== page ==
And the colors in White Christmas are beautiful, indeed. The jewel tones of the costumes act like ornaments to the story. The yellows are not just yellow: they are mustard, they are goldenrod, they are citrine. The colors are a little too strong to be real; they take on a hypernatural, saturated tone. Just look at how blue Bing Crosby’s eyes are. Look at how red the velvet is, how luminous Rosemary Clooney looks in her black sequined gowns. I want to dive into those swirling colors and live where things are a bit too bright and a bit too beautiful to really exist.
After watching this movie for the thousandth time one winter—it was gray outside but bright and warm on my TV screen—I researched how they made White Christmas. It was one of the few movies shot in VistaVision, which the movie proudly displays on one of its opening screens. This film process was used by Paramount to create a wider screen, but it was quickly dropped for more technically advanced films that were less difficult to use and had a finer grain. In America, its popularity lasted less than 10 years. But the real star of White Christmas is Technicolor. The same process that made Dorothy’s world come to life in The Wizard of Oz, Technicolor is known for that look of oversaturation. It was often used for musicals, mirroring the exaggerated look of stage makeup to create a not-quite-realistic image that’s visible on the stage from far away. The colors in a movie made with Technicolor are visible from the back of the room—hell, they are so bright you could probably see them from the moon.
The combination of these two processes envelops the viewer in a wide, colorful world. It’s a little fuzzy around the edges, like a daydream, in a way that films made with new digital technology aren’t. One way isn’t better than another—I am not one to say that more advanced technology and more flexibility in which to create “ruins” filmmaking in any way. But White Christmas represents a sliver of time in the life of filmmaking. It is a preservation of a perfect marriage of filmmaking process and subject matter. It requires saturation and richness to live in this world where dancers tap dance on a whim and singers duet whenever they fancy. It requires the viewer to let go of realism and accept the exaggerated fashion of fantasy. It would lose its sheen under the scrutiny of high definition.
The writing and direction, though, hold up under a microscope. Like all fairy tales, it seems like a simple story at first. Chaste kisses stolen in front of a fire while drinking buttermilk and eating liverwurst sandwiches lead to love, which leads to misunderstanding, which leads to reconciliation. A tale as old as time. But not one line is wasted, and all of them are sharp.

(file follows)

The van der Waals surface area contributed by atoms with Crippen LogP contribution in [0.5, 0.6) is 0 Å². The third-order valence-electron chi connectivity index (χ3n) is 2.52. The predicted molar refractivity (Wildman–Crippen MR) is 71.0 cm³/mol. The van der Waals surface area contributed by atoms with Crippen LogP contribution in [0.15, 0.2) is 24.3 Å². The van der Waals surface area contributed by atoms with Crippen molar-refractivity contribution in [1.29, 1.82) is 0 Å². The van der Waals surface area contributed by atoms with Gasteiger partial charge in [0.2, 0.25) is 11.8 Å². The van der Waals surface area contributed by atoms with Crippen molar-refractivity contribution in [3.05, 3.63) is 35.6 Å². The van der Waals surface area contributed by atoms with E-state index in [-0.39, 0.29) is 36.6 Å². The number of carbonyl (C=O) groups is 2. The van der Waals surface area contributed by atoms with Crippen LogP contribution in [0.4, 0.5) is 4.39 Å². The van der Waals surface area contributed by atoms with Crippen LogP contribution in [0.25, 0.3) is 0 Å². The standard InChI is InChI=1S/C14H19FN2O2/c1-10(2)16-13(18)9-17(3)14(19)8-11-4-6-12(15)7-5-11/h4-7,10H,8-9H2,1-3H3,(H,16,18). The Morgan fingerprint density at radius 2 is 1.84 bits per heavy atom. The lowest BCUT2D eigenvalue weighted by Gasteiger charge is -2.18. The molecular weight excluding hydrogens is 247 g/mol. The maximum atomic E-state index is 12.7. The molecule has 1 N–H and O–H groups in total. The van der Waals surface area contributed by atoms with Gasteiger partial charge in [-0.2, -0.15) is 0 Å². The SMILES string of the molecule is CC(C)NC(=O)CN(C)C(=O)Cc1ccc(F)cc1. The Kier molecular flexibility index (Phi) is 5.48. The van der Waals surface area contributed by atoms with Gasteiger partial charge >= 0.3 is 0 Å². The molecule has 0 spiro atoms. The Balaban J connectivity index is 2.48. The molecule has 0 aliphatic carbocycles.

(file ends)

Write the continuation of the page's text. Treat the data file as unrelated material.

On the first night they all meet at the club, Phil asks Judy to dance. They move from the dance floor in the club to outside near the water, where they use boats and a dock as a stage. The camera follows every dip and twist, the same way two new lovers will follow each other into their relationship. They’ve just met, but they step together keeping perfect time, gracefully dancing into love, rather than falling. Judy’s skirt flows around her like a cloud when she spins, emulating the dizzying feeling of a new crush. Their dance is more elaborate than any so far in the movie—Phil and Judy make each other better, more beautiful.
When they get interrupted because of a phone call from Betty and Judy’s troublesome landlord, Phil offers to help. “We like to take care of our friends,” he says. “We’re practically strangers,” Betty says. “Well, we’d like to take care of that, too,” he responds, their conversation flowing just as easily as all of their dance routines.
In one of my favorite scenes, the relationship of Bob and Phil is shown in the way they undress in their dressing room after a show. They are arguing, but while they fight Phil tosses his cane to Bob to put away, and Bob passes his hat to Phil to put in a suitcase. It’s a song a dance of a different kind, one that reveals their familiarity couldn’t be disrupted by something as silly as a disagreement. They’ve helped each other put away their clothes a million times, and have probably had this same argument a million times, too.
An argument with a close friend in real life would send me reeling, but in White Christmas, I know it will be resolved in two hours’ time. That’s why I turn to stories in the first place—they fix what I cannot, offering a perfected image I take comfort in, but that I couldn’t possibly live up to. In stories, arcs make sense, and tragedies have meaning. Colors in fictional worlds coordinate instead of clash. I sometimes worry that I hide too much in pretty pictures of false lives instead of facing my real problems. Instead of sand, I stick my head in books and movies.
My real Christmas with my lovable but fallible family will never match the beauty of a perfect Christmas image in a snow globe. But taking pleasure in small moments of beauty is no small thing—and making something beautiful can be momentous. Every single shot and dance step of White Christmas acts as a tiny Christmas light, adding up to a stunning whole that illuminates those I love in a rosier glow. My own Christmas decorations similarly act as a tangible representation of the love I feel for the world around the holidays. Sometimes the decorations are the point. After all, a Christmas tree with no ornaments would just be an ordinary pine.